By Meghan Gaffney
Capital News Service
RICHMOND – By one vote, the Senate General Laws and Technology Committee has approved a bill that prohibits discrimination in public employment based on sexual orientation or gender identity.
The committee on Monday voted 8-7 for Senate Bill 785 after Sen. Jill Vogel of Winchester defected from her Republican colleagues and joined Democrats in supporting the measure.
SB 785 was introduced by Sen. Donald McEachin, D-Richmond, and co-sponsored by more than a dozen other Democrats. This is the sixth time McEachin has filed such legislation.
“I believe that all Virginians deserve equality, justice and fairness,” McEachin said. “I will continue to introduce this legislation until we are all confident that Virginians’ employment is based solely on job performance, not other irrelevant characteristics.”
SB 785 would prohibit state and local governments from discriminating against job applicants on the basis of sexual orientation or gender identity. The bill also codifies existing prohibitions against discrimination in public employment on the basis of race, color, religion, national origin, sex, pregnancy, childbirth or related medical conditions, age, marital status, disability or status as a disabled veteran or other veteran.
McEachin recently wrote an op-ed about the issue, which was posted on the website of Equality Virginia, an advocacy group for lesbian, gay, bisexual and transgender Virginians. He said his bill would solidify the rights of the LGBT community.
Currently, those rights are protected by executive orders issued by the governor. While Democratic governors have enthusiastically signed such orders, in 2010 Republican Gov. Bob McDonnell initially omitted sexual orientation from the types of discrimination prohibited in state employment.
“Current protections could disappear with the stroke of a pen,” McEachin wrote. “That’s why passing a bill is so important. Discrimination is always wrong, and Virginians shouldn’t have to count on a particular governor or election result to know they’re protected.”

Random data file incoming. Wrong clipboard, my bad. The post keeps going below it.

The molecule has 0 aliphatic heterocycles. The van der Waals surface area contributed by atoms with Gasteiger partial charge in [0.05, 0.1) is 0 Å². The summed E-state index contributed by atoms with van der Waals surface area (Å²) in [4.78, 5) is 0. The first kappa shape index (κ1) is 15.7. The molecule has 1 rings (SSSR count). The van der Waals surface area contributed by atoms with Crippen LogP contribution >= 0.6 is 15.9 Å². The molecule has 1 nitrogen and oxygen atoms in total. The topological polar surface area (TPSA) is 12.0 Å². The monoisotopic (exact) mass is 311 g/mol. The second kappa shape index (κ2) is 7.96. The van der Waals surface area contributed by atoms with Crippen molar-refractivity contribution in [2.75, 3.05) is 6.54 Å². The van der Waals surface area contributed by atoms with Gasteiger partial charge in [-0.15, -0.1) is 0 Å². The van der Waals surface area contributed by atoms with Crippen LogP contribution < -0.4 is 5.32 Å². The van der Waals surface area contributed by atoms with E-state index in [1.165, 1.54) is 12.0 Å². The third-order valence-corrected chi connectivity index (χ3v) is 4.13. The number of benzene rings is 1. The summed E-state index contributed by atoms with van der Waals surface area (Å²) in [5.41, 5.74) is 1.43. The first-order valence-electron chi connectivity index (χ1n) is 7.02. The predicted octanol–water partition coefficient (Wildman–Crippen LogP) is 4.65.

But opponents of McEachin’s bill say the existing system is fine and doesn’t need fixing.
“It has worked well under Executive Order by at least the last two governors,” said Sen. Frank Ruff, R-Clarksville. He is a member of the Senate General Laws and Technology Committee and voted against SB 785.
“There was some concern that we would open up the situation to waste money in the court system,” Ruff explained Tuesday in an email. “The question being is this: If someone is not hired or promoted, they may claim it is because of orientation no matter what their orientation is.”
Under existing Virginia law, according to Equality Virginia, there is no statewide protection against discrimination in the workplace for LGBT individuals. This means that teachers and other state and local employees could be discriminated against for their sexual orientation.
McEachin has introduced a nondiscrimination bill in the General Assembly every year since 2010. It has passed the Senate three times only to be killed in the House of Delegates.
After Monday’s endorsement by the Senate General Laws and Technology Committee, SB 785 now goes to the full Senate for consideration.
Del. Kenneth Plum, D-Reston, has filed a similar House bill – HB 1498. It is awaiting action by the House Committee on General Laws.
How They Voted
Here is how the Senate General Laws and Technology Committee voted Monday on SB 785 (Public employment; prohibits discrimination based on basis of sexual orientation or gender identity).
01/26/15 Senate: Reported from General Laws and Technology with substitute (8-Y 7-N)
YEAS – Colgan, Locke, Petersen, Barker, Vogel, Deeds, Ebbin, Wexton – 8.
NAYS – Ruff, Stosch, Martin, Stuart, Black, Reeves, Garrett – 7.
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